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After Months Of Silence, NASA’s Voyager 2 Sends Message Back to Earth From 11.5 Billion Miles Away

NASA has finally reconnected with its Voyager 2 space craft.



After months of radio silence, NASA has finally reconnected with its Voyager 2 space craft. The Voyager 2 spacecraft has been scouring the cosmos for longer than 40 years, all that time staying in contact with NASA’s team of engineers. However, in March of this year, NASA closed communication with the craft.

The space agency left the shuttle to spend a secluded few months in space without signal to upgrade its communication system. Flying some 11.5 billion miles away from Earth, Voyager 2 was left to its own equipment in mid-March.

But on October 29th right before Halloween, NASA briefly reconnected with Voyager 2 while testing its new Deep Space Network antennas (DSN), NASA reported. Voyager 2 was on an important scientific mission originally to study the outer planets, and now in its extended mission, to study deep Interstellar Space in general.

It’s also one of the furthest manmade objects from Earth. NASA notes that Voyager 2 has left the Solar System entirely. To communicate with the spacecraft, NASA relies on the Deep Space Network antennas (DSN).

The DSN is reliable. But much like the Voyager 2, it’s old, very old. To be more precise, it’s more than 70 years old. To put that into perspective, the system was first created when NASA launched its first satellite, Explorer 1, in 1958. The DSN is used to communicate with an estimated 30 spacecraft every day and it runs 24 hours a day, 365 days a year. As another fun fact, the system is spread out across three joint sites located in the United States, Australia, and Spain.

As NASA prepares for numerous new missions to the moon and mars, all launching in the next few years, the DSN is certainly overdue for a much-needed upgrade to its systems and software.

NASA also started its critical work with an antenna denominated Dss43 that is 230-feet-wide, about the size of a 20-story building, and is located in Canberra, Australia. Dss43 has been operational for 48 years and some of its components, including the conductor used to actively communicate with Voyager 2, have never been given a tune-up. NASA has now drastically improved Dss43’s heating and cooling equipment, power supply equipment, and other devices used to operate. On October 29th, NASA sent a brief call to Voyager 2 to test the new equipment to make sure it was operational.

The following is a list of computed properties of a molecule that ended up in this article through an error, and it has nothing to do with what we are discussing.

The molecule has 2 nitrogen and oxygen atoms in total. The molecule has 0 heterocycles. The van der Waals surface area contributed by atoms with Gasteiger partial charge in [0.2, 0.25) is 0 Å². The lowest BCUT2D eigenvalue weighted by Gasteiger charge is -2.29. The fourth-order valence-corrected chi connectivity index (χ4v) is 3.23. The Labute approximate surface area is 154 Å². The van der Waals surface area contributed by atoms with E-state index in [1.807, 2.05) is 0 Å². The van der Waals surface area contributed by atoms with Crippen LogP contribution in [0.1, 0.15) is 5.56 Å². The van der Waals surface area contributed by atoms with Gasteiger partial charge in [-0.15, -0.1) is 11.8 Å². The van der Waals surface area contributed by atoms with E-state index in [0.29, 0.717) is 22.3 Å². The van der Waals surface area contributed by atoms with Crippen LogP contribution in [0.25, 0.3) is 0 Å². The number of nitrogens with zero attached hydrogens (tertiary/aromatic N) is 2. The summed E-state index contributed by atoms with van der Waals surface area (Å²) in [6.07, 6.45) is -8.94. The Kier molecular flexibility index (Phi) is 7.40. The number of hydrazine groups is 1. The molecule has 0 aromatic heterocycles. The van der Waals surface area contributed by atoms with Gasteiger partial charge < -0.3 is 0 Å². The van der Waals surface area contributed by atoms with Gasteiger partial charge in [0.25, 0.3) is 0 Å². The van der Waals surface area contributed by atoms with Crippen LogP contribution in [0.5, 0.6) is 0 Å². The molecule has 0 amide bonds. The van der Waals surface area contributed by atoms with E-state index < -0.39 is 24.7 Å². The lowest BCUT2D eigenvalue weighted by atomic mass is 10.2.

“What makes this task unique is that we’re doing work at all levels of the antenna, from the pedestal at ground level all the way up to the feedcones at the center of the dish that extend above the rim,” Brad Arnold, the DSN project manager at NASA’s Jet Propulsion Lab in Southern California, said in a statement. “This test communication with Voyager 2 definitely tells us that things are on track with the work we’re doing.”

In the test, NASA’s mission control operators on the ground transmitted a series of commands to Voyager 2, and the spacecraft executed the commands, confirming the test was a success.

NASA is going to cut off its communications to Voyager 2 again until later next year. Dss43 will not be fully back online until February 202, so Voyager 2 will have to endure several more months without communication to ground control, which is worrying for engineers.

“Having the antenna down for one year is not an ideal situation for Voyager or for many other NASA missions,” Philip Baldwin, operations manager for NASA’s Space Communications and Navigation (SCaN) Program, said in a statement. “The agency made the decision to conduct these upgrades to ensure that the antenna can continue to be used for current and future missions. For an antenna that is almost 50 years old, it’s better to be proactive than reactive with critical maintenance.”

Thankfully, Voyager 2 doesn’t have humans on board and its just a space probe, otherwise, things could get really serious if communication had to be cut off.

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